The model we use for Erik’s Ranch & Retreats is one that not only offers a home, but also provides work and support based on individual need. More important, what sets this residential setting apart is that the residents will help run the operation. Both locations will offer guest accommodations and our residents will serve these guests as chefs, personal concierges, landscape architects, grounds keepers, whatever their passion.

As the communications director, I talk a lot about paying attention to the individual, not the diagnosis, and I believe with all my heart that this is the answer to helping adults with autism live rewarding and fruitful lives. Skills and abilities are latent in everyone, and everyone deserves the opportunity to explore theirs. That is our premise, at least.

The process for building what individuals with autism need is slow, but it is progressing, because more people are becoming aware of the problem. We are nearly ready to invite the first 13 residents to live in Erik’s Retreat in Edina, Minnesota. Funding, of course, is always an issue, but we work hard to find ways to garner financial support because the need is great.

Finally, I want to thank all of those who are helping to make the Erik’s Ranch & Retreats vision a reality. I hope that everyone who knows about our endeavor will pass the information on. More awareness, more support, more people who care will change the future for adults with autism.


Homes—real homes—for adults with autism are in short supply. Group homes don’t quite fill the bill for everyone; living with parents will only work for so long in most instances, living alone in a house doesn’t always work… . What is the solution to provide housing for a population that is growing quickly and subsequently reaching adulthood in large numbers? I ran across an excellent article on the Autism After 16 website that takes a serious look at this question. There isn’t an easy answer, but I think the direction to take is becoming clearer.

With the question of homes and jobs for adults with autism in mind, staff and board members of Erik’s Ranch & Retreats traveled to Bozeman, Mont., at the end of February to gather support and awareness for Erik’s Ranch, our home and work place for adults with autism in Montana. I was grateful to the new people who attended the meetings and for their obvious interest and willingness to learn about autism. With education and awareness comes acceptance. With acceptance will come willingness to interact meaningfully with individuals who have different abilities and who express themselves differently. Ultimately, and I don’t think this is a huge leap, jobs and homes will follow. Real jobs and real homes.

But, as a parent of a child with autism, I also know that in spite of interest and enthusiasm, life has a way of distracting those who don’t have someone with autism in their everyday life. The building of the ranch in Montana and our retreat in Minnesota will help to create an ongoing and visible presence, which fosters more awareness and acceptance.

The reason I once again bring up the topic of homes and jobs for adults with autism in this blog is because of the urgency I feel for my own son and the urgency I hear from other parents. If you have ideas or ways to reach out to each other, please do so. Connection and solidarity will help us to advance our cause naturally and with strength. We are all in this together, and together we can foment change.

This weekend I read two articles that made me think about the needs for adults with autism. One was from a Minneapolis Star Tribune feature, the other from Cargill News.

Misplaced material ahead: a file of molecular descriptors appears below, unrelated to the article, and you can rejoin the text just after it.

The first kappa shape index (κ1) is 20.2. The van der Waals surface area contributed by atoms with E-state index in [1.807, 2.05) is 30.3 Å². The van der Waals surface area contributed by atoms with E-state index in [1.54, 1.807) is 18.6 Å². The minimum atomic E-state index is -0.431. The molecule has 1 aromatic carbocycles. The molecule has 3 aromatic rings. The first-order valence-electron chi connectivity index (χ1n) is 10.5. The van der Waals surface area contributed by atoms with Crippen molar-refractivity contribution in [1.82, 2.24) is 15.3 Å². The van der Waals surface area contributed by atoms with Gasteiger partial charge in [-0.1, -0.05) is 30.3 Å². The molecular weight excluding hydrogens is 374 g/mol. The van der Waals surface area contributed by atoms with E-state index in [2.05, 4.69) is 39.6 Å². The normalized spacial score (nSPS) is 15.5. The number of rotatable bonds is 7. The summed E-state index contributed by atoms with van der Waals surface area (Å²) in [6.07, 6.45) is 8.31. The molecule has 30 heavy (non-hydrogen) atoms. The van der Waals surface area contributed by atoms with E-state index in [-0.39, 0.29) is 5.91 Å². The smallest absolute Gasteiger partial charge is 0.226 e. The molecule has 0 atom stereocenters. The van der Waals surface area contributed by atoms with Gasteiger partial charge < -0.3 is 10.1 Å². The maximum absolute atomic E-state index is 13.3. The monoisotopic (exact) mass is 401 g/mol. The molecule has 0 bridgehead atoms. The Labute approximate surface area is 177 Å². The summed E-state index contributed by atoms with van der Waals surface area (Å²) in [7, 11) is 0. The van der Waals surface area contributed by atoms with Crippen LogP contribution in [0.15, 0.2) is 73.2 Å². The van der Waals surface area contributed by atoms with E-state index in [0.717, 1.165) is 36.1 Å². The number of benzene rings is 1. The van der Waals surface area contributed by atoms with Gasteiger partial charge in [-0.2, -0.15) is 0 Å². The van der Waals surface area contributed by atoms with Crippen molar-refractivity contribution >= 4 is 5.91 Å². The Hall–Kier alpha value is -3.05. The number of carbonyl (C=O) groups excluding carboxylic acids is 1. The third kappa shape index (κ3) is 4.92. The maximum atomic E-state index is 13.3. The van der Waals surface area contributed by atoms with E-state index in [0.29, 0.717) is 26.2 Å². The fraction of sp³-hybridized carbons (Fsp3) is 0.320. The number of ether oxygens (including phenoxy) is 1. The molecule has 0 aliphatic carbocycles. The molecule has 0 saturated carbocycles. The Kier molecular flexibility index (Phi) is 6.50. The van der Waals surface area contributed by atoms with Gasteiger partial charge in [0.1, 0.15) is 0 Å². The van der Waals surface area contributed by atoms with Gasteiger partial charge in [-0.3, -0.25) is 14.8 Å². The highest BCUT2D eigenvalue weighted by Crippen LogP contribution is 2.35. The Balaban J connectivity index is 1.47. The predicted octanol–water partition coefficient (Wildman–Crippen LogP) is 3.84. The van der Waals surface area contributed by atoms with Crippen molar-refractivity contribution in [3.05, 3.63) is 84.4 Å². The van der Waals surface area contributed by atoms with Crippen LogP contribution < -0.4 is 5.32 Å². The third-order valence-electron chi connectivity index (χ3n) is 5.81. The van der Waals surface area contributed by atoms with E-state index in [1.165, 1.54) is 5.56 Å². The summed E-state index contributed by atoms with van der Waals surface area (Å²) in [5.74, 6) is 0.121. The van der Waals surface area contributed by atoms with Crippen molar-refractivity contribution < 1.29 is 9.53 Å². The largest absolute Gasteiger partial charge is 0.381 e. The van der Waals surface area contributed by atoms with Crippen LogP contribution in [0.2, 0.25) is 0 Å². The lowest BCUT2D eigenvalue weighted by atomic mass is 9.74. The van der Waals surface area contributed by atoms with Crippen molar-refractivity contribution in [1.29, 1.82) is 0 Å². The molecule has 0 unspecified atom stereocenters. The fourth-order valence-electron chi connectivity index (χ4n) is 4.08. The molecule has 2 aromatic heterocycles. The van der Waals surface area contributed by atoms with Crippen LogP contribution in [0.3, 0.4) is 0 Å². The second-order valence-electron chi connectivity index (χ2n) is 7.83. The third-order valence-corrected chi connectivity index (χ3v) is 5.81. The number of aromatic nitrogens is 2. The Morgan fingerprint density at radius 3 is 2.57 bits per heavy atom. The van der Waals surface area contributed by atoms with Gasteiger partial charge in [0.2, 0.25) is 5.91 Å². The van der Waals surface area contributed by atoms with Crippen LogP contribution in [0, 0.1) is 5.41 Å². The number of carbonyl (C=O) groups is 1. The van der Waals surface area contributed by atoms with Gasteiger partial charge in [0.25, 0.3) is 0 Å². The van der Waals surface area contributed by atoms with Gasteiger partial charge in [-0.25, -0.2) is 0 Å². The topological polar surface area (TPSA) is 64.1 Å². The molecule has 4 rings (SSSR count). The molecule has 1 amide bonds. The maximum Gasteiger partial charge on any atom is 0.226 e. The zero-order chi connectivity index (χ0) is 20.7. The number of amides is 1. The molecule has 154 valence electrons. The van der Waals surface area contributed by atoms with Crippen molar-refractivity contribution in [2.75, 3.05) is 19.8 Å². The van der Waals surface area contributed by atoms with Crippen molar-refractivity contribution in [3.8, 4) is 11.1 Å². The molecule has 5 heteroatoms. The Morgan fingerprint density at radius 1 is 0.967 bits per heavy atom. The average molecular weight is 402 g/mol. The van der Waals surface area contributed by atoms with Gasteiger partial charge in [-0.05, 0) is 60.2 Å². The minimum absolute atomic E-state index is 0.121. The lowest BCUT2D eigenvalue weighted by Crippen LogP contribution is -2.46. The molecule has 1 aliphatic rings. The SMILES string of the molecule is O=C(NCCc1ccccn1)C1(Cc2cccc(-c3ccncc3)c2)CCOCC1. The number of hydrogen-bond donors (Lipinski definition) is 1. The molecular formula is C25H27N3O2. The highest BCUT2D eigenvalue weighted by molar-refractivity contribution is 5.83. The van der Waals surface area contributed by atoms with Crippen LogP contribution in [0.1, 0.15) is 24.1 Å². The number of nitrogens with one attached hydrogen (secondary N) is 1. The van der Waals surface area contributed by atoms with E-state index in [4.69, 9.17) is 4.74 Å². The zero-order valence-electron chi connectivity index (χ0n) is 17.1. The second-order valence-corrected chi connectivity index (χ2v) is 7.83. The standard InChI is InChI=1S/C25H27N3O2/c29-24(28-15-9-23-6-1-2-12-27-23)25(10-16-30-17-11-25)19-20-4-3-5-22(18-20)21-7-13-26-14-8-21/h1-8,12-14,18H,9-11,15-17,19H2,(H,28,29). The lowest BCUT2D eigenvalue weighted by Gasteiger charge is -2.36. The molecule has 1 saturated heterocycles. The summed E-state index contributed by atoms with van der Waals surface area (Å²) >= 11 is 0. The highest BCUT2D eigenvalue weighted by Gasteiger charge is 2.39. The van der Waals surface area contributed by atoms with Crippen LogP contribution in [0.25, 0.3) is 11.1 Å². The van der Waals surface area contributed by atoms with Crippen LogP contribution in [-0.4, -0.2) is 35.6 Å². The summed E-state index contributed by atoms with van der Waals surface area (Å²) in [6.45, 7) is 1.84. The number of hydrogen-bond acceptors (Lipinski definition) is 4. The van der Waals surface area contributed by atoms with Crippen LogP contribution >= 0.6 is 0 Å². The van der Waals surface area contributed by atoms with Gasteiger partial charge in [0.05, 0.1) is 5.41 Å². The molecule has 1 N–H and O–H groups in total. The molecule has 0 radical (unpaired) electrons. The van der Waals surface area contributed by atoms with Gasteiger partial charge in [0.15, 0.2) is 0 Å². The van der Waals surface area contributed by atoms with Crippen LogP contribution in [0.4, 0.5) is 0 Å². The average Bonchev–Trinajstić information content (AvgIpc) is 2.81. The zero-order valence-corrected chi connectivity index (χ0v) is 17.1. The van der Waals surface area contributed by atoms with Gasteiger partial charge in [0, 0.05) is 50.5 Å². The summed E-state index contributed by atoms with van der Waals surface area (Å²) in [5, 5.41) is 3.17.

Homes for Adults with Autism

Alternative Living in the Star Tribune was about ingenuity that parents employ to find real homes, not institutional homes, for their adult children with disabilities. No longer believing that adults with disabilities have nothing to offer, parents have lobbied for and won services that allow these individuals to become self-sufficient as adults. So, homes that allow them to live with independence are a natural outcome. Families are getting creative and finding ways to give their children a home, not just a roof over their heads.

One section in particular from that article stood out to me. There are 1 million to 1.5 million Americans with autism, 80 percent of whom are younger than 22, said the Centers for Disease Control and Prevention. “The statistics are frightening,” said Tony Paulauski of the Arc of Illinois, an advocacy organization. “What’s going to happen to all these folks? We are bracing ourselves for a demographic wave and we are totally unprepared.”

Some of us, mostly parents of children with disabilities, saw this coming years ago. We have almost single-handedly been working toward a solution: homes and jobs for our children. But the need has become too great to apply it only to our own microcosm.

“People see how futile the situation is,” Paulauski said. “And as government continues to shrink, it becomes even more important that families look at other sustainable models.”

Jobs for Adults with Autism

In another article, the January/February issue of Cargill News, the company newsletter, I read about a positive outcome for young adults with autism who work inside a corporation, at jobs that use their talents and skills. As part of Project SEARCH (now called LEARN), 12 students with disabilities, including autism, were asked to intern at Cargill. Employees embraced the interns and were pleased with the outcome.

But individuals with autism know they have skills and abilities that are infinitely marketable; that’s not the problem. It’s employers who need convincing.

Debbie Dykstra at Cargill Canadian headquarters in Winnipeg gets it. “I think it’s easy to have preconceived notions,” she said. “We have to work to dispel those, and focus on matching an individual’s skills with our needs as an organization.”

Embracing creativity, standing together and stepping out of the societal comfort zone is the only way our loved ones with autism will have the jobs and homes they deserve.

Every part of our society needs to find a way to encourage meaningful participation in a variety of forms. All of us at Erik’s Ranch & Retreats are working to make that a reality.